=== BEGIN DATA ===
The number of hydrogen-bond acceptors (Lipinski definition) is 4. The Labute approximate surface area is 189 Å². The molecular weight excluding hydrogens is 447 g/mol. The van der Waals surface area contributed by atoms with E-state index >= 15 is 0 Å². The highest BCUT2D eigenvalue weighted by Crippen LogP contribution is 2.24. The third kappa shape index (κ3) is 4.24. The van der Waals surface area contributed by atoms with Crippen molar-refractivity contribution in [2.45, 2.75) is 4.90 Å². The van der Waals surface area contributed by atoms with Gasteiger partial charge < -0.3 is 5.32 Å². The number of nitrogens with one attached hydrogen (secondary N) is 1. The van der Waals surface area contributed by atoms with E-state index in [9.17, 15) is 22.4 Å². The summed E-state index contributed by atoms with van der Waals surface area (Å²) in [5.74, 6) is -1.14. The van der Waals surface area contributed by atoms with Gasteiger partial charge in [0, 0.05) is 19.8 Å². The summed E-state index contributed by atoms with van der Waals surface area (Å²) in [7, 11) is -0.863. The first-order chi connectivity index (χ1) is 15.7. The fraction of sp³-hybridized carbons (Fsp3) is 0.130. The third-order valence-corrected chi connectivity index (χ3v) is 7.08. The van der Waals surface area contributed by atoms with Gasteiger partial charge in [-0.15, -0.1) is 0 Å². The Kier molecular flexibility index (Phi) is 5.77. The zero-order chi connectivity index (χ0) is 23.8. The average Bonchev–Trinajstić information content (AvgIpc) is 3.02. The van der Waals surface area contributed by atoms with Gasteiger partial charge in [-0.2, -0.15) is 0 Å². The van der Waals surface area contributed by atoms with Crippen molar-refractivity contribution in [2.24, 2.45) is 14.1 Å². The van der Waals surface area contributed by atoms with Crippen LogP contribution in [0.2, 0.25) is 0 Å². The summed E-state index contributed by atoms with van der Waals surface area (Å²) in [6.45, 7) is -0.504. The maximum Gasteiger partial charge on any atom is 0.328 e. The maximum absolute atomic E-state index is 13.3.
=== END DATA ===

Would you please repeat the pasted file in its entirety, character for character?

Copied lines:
The number of hydrogen-bond acceptors (Lipinski definition) is 4. The Labute approximate surface area is 189 Å². The molecular weight excluding hydrogens is 447 g/mol. The van der Waals surface area contributed by atoms with E-state index >= 15 is 0 Å². The highest BCUT2D eigenvalue weighted by Crippen LogP contribution is 2.24. The third kappa shape index (κ3) is 4.24. The van der Waals surface area contributed by atoms with Crippen molar-refractivity contribution in [2.45, 2.75) is 4.90 Å². The van der Waals surface area contributed by atoms with Gasteiger partial charge < -0.3 is 5.32 Å². The number of nitrogens with one attached hydrogen (secondary N) is 1. The van der Waals surface area contributed by atoms with E-state index in [9.17, 15) is 22.4 Å². The summed E-state index contributed by atoms with van der Waals surface area (Å²) in [5.74, 6) is -1.14. The van der Waals surface area contributed by atoms with Gasteiger partial charge in [0, 0.05) is 19.8 Å². The summed E-state index contributed by atoms with van der Waals surface area (Å²) in [7, 11) is -0.863. The first-order chi connectivity index (χ1) is 15.7. The fraction of sp³-hybridized carbons (Fsp3) is 0.130. The third-order valence-corrected chi connectivity index (χ3v) is 7.08. The van der Waals surface area contributed by atoms with Gasteiger partial charge in [-0.15, -0.1) is 0 Å². The Kier molecular flexibility index (Phi) is 5.77. The zero-order chi connectivity index (χ0) is 23.8. The average Bonchev–Trinajstić information content (AvgIpc) is 3.02. The van der Waals surface area contributed by atoms with Gasteiger partial charge in [-0.2, -0.15) is 0 Å². The van der Waals surface area contributed by atoms with Crippen molar-refractivity contribution in [2.24, 2.45) is 14.1 Å². The van der Waals surface area contributed by atoms with Crippen LogP contribution in [0.2, 0.25) is 0 Å². The summed E-state index contributed by atoms with van der Waals surface area (Å²) in [6.45, 7) is -0.504. The maximum Gasteiger partial charge on any atom is 0.328 e. The maximum absolute atomic E-state index is 13.3.